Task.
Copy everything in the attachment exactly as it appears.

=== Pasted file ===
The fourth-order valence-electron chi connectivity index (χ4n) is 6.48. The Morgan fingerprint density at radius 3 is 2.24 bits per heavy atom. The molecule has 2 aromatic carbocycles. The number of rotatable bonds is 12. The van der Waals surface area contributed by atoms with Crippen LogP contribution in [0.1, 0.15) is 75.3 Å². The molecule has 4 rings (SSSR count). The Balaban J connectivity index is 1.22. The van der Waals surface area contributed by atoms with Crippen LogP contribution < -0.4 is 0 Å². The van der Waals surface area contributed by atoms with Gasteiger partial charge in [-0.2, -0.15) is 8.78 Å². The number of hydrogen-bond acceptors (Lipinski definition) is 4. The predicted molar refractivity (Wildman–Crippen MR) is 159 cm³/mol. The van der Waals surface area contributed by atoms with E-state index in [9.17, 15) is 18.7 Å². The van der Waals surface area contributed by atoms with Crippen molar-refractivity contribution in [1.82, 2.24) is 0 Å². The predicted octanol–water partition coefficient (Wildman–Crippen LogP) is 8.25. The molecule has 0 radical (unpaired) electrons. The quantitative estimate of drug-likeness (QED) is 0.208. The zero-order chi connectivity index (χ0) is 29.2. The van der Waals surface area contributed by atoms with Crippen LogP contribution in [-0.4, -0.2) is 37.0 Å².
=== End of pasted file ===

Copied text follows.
The fourth-order valence-electron chi connectivity index (χ4n) is 6.48. The Morgan fingerprint density at radius 3 is 2.24 bits per heavy atom. The molecule has 2 aromatic carbocycles. The number of rotatable bonds is 12. The van der Waals surface area contributed by atoms with Crippen LogP contribution in [0.1, 0.15) is 75.3 Å². The molecule has 4 rings (SSSR count). The Balaban J connectivity index is 1.22. The van der Waals surface area contributed by atoms with Crippen LogP contribution < -0.4 is 0 Å². The van der Waals surface area contributed by atoms with Gasteiger partial charge in [-0.2, -0.15) is 8.78 Å². The number of hydrogen-bond acceptors (Lipinski definition) is 4. The predicted molar refractivity (Wildman–Crippen MR) is 159 cm³/mol. The van der Waals surface area contributed by atoms with E-state index in [9.17, 15) is 18.7 Å². The van der Waals surface area contributed by atoms with Crippen molar-refractivity contribution in [1.82, 2.24) is 0 Å². The predicted octanol–water partition coefficient (Wildman–Crippen LogP) is 8.25. The molecule has 0 radical (unpaired) electrons. The quantitative estimate of drug-likeness (QED) is 0.208. The zero-order chi connectivity index (χ0) is 29.2. The van der Waals surface area contributed by atoms with Crippen LogP contribution in [-0.4, -0.2) is 37.0 Å².